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Now as an MH Fellow with YKA, she’s expanding her impressive scope of work further by launching a campaign to facilitate the process of ensuring better menstrual health and SRH services for women residing in correctional homes in West Bengal. The campaign will entail an independent study to take stalk of the present conditions of MHM in correctional homes across the state and use its findings to build public support and political will to take the necessary action.

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The long-term aim of the campaign is to develop an open culture where menstruation is not treated as a taboo. The campaign also seeks to hold the schools accountable for their responsibilities as an important component in the implementation of MHM policies by making adequate sanitation infrastructure and knowledge of MHM available in school premises.

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Harshita is a psychologist and works to support people with mental health issues, particularly adolescents who are survivors of violence. Associated with the Azadi Foundation in UP, Harshita became an MHM Fellow with YKA, with the aim of promoting better menstrual health.

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A student from Delhi School of Social work, Vineet is a part of Project Sakhi Saheli, an initiative by the students of Delhi school of Social Work to create awareness on Menstrual Health and combat Period Poverty. Along with MHM Action Fellow Sabna, Vineet launched Menstratalk, a campaign that aims to put an end to period poverty and smash menstrual taboos in society.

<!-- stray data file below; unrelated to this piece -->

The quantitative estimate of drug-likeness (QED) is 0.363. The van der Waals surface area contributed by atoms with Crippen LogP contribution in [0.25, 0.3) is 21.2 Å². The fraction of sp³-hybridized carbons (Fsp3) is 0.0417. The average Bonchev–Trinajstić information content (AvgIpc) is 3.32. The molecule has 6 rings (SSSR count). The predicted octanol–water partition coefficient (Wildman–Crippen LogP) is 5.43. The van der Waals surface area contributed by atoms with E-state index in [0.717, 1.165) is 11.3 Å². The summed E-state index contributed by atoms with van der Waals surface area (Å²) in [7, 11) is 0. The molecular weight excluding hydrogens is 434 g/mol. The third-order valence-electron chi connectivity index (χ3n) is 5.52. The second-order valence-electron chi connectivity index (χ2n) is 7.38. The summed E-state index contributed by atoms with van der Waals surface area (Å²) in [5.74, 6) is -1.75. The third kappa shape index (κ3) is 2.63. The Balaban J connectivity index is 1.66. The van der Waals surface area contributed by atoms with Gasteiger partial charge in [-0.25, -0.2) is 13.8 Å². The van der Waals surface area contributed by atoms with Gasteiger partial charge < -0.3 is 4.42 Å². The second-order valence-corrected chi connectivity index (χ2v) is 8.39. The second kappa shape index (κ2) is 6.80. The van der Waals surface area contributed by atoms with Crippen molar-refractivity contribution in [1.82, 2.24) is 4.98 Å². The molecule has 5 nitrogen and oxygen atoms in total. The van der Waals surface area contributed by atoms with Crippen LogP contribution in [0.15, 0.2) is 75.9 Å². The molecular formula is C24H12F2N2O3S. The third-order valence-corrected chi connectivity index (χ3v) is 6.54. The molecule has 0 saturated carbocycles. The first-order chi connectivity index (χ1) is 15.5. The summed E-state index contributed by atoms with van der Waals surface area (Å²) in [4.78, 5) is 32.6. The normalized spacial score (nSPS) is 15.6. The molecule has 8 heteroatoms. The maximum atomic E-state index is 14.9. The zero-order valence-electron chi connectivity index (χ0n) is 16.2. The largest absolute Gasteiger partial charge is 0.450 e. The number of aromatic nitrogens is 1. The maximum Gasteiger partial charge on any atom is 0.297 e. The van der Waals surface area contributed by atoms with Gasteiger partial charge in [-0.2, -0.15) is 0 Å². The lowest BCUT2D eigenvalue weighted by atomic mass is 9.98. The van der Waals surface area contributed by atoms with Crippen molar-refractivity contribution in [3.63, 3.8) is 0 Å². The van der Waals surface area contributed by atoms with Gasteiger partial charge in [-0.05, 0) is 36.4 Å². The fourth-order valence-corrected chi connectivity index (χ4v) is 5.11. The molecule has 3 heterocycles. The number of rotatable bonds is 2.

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As a Youth Ki Awaaz Menstrual Health Fellow, Nitisha has started Let’s Talk Period, a campaign to mobilise young people to switch to sustainable period products. She says, “80 lakh women in Delhi use non-biodegradable sanitary products, generate 3000 tonnes of menstrual waste, that takes 500-800 years to decompose; which in turn contributes to the health issues of all menstruators, increased burden of waste management on the city and harmful living environment for all citizens.

Let’s Talk Period aims to change this by

Find out more about her campaign here.